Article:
For me, desert rides are all about the broad, sweep­ing vis­tas show­cas­ing dis­tant ranges that beckon you to visit. From camp, a glance to the north­east will re­veal the Sierra An­cha moun­tain range. Closer to camp, and eas­ier to get to, is the Su­per­sti­tion range and the Su­per­sti­tion wilder­ness that lies to the south. Sim­ply take the Cot­ton­wood trail to the Ari­zona Trail, and you’ll be on your way to ad­ven­ture, leg­end, lore, and even a lost gold mine!

You may not stum­ble upon the hid­den riches of the Lost Dutch­man Mine, but you’ll cer­tainly dis­cover other Sono­ran Desert trea­sures that abound, such as pet­ro­glyphs, an­cient ru­ins, wild­flow­ers, and the beauty of Mother Na­ture as you ex­plore 160,000 acres of the wilder­ness area.

For more in­for­ma­tion, go to: www.trail meis­ter.com/trails/fra­zier-re­cre­ation-site; http://tinyurl.com/jvazbm8.

Oc­mul­gee River Trails, Forsyth, Ge­or­gia GPS Co­or­di­nates: 33.2091, -83.8170

Quick fact: The name “Oc­mul­gee” comes from First Na­tion words oki (wa­ter) and molki (bub­bling) roughly trans­lat­ing to “where the wa­ter boils up.”

This pop­u­lar rid­ing area is si­t­u­ated 60 miles south­east of At­lanta, in the Oconee Na­tional For­est. This is a great place for day rides, as well horse camp­ing, with trails me­an­der­ing along the Oc­mul­gee River.

This por­tion of Ge­or­gia’s red-dirt hills — blan­keted by pine for­est, and rich bot­tom­lands shaded by the for­est’s tow­er­ing canopies— is home to more than 30 miles of equestrian-friendly trails. You’ll see the glimpses of the river dur­ing most of your rides.

The Oc­mul­gee Bluff Trail Sys­tem is the main day-use rid­ing area; it’s large park­ing area can hold 20 to 30 rigs. Park­ing-area ameni­ties in­clude pic­nic ta­bles and toi­lets.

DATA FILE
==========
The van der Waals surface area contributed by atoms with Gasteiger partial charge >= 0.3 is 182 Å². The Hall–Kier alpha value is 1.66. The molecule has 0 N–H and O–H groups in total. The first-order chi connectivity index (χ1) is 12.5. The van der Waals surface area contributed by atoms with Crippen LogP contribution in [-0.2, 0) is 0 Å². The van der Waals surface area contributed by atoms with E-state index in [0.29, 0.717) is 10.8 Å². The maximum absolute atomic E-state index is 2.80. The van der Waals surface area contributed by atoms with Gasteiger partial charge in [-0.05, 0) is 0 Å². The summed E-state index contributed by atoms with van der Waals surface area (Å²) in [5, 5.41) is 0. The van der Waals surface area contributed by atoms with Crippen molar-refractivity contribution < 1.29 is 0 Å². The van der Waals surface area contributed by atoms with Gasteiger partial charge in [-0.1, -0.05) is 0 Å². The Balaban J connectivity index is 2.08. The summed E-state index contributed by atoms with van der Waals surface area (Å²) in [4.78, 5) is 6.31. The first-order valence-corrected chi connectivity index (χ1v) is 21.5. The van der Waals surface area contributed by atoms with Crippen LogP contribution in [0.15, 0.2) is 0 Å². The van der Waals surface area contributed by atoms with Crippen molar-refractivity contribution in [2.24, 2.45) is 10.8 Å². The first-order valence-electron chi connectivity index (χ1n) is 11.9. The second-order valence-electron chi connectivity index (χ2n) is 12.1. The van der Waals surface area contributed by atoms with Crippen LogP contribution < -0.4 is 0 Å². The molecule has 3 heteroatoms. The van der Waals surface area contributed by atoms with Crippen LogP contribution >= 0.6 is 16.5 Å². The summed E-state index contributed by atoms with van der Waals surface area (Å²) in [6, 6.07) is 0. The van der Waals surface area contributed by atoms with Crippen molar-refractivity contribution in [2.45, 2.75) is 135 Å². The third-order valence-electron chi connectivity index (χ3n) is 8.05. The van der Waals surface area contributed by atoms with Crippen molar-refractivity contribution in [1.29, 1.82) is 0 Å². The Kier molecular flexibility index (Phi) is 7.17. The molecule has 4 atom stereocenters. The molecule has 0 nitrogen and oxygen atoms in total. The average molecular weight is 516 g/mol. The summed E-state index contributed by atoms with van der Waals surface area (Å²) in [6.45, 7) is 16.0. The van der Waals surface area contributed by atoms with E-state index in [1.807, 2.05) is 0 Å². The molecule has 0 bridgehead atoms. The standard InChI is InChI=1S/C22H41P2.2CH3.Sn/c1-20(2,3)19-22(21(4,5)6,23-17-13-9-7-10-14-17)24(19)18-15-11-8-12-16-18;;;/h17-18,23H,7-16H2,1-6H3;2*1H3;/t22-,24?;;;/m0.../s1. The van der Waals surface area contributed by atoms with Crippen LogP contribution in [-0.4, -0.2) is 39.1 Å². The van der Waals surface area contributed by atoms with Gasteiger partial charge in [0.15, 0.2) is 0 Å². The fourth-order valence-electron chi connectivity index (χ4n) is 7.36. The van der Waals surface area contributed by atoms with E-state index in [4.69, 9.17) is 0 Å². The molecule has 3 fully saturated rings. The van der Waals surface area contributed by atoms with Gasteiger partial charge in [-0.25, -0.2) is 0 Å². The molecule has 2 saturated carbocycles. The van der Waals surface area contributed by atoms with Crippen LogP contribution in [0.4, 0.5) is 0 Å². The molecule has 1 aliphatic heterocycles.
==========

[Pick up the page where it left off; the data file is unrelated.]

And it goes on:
This des­ti­na­tion area is a fa­vorite for all out­door en­thu­si­asts, from trail rid­ers to hik­ers, bi­cy­clists, and pic­nick­ers, so be pre­pared to share. Lo­cal horse­men and trail-ad­vo­cacy groups, in­clud­ing the Ge­or­gia Horse Coun­cil, have made re­cent im­prove­ments to both the trail­head area and the trails them­selves.

Trails near the Oc­mul­gee Bluff trail­head and north are gen­er­ally hilly as you ride down, over, and through the ravines of trib­u­taries feed­ing the Oc­mul­gee River. The rolling ter­rain drains rain­fall more eas­ily than flat ar­eas, so the trails here dry quicker than oth­ers in the area.

A fa­vorite ride from the bluff is to the “swim­ming hole.” A quick half-hour ride from the trail­head, you’ll find a broad sandy beach that makes a per­fect swim­ming and lunch stop.

Ge­or­gia’s Oc­mul­gee River Trails are si­t­u­ated 60 miles south­east of At­lanta, in the Oconee Na­tional For­est. This is a great place for day rides, as well horse camp­ing, with trails me­an­der­ing along the Oc­mul­gee River.

Lo­cated just a short dis­tance to the south of the Oc­mul­gee Bluff area is the Oc­mul­gee Horse Camp, a great place for stag­ing rides. Lo­cally known as the Oc­mul­gee Flats Hunt Camp, the camp is a clear­ing be­side a for­est ser­vice road; the trail­head is found be­hind the camp. Ameni­ties are lim­ited to high­lines and camp­ing spots.

Trails from the horse camp head north to­ward the main trail sys­tem that orig­i­nates from the Oc­mul­gee Bluff area, and go through bot­tom­land bor­der­ing the river. Be pre­pared for a few muddy ar­eas here and there if there has been re­cent rain.

Through­out the area, the ma­ture hard­woods and thick pine for­est make for deep shade all day. Mind the time, lest you re­turn to camp in the dark.

For more in­for­ma­tion, go to: www. trailmeis­ter.com/trails/oc­mul­gee-river­trails; www.fs.usda.gov/re­carea/conf/ re­carea/?re­cid=10554. TTR

Robert “TrailMeis­ter” Eversole is the horse­man be­hind TrailMeis­ter.com, the largest on­line equestrian-trail and horse-camp­ing guide in the world. When not help­ing rid­ers find the straight scoop on new places to ride and camp, he’s a highly re­quested clin­i­cian at equine events around the na­tion, where he shares his knowl­edge of trail rid­ing, camp­ing with live­stock, and trail safety.

The Fox Creek Horse Camp in Vir­ginia’s Mount Rogers Na­tional Re­cre­ation Area is more about the rid­ing than the camp­ing. The Mount Rogers High Coun­try area con­tains ar­guably the finest trail-rid­ing op­por­tu­ni­ties in Vir­ginia.

Robert Eversole

PHOTO COUR­TESY OF FRA­ZIER HORSE CAMP

The Fra­zier Re­cre­ation Site is set in the Sono­ran Desert on the edge of Theodore Roo­sevelt Lake. You’ll find eight camp­ing ar­eas, each with cor­rals, shel­ter, a fire ring, and lake views. The sites all have pull-through park­ing spa­ces suit­able for liv­ing-quar­ters trail­ers.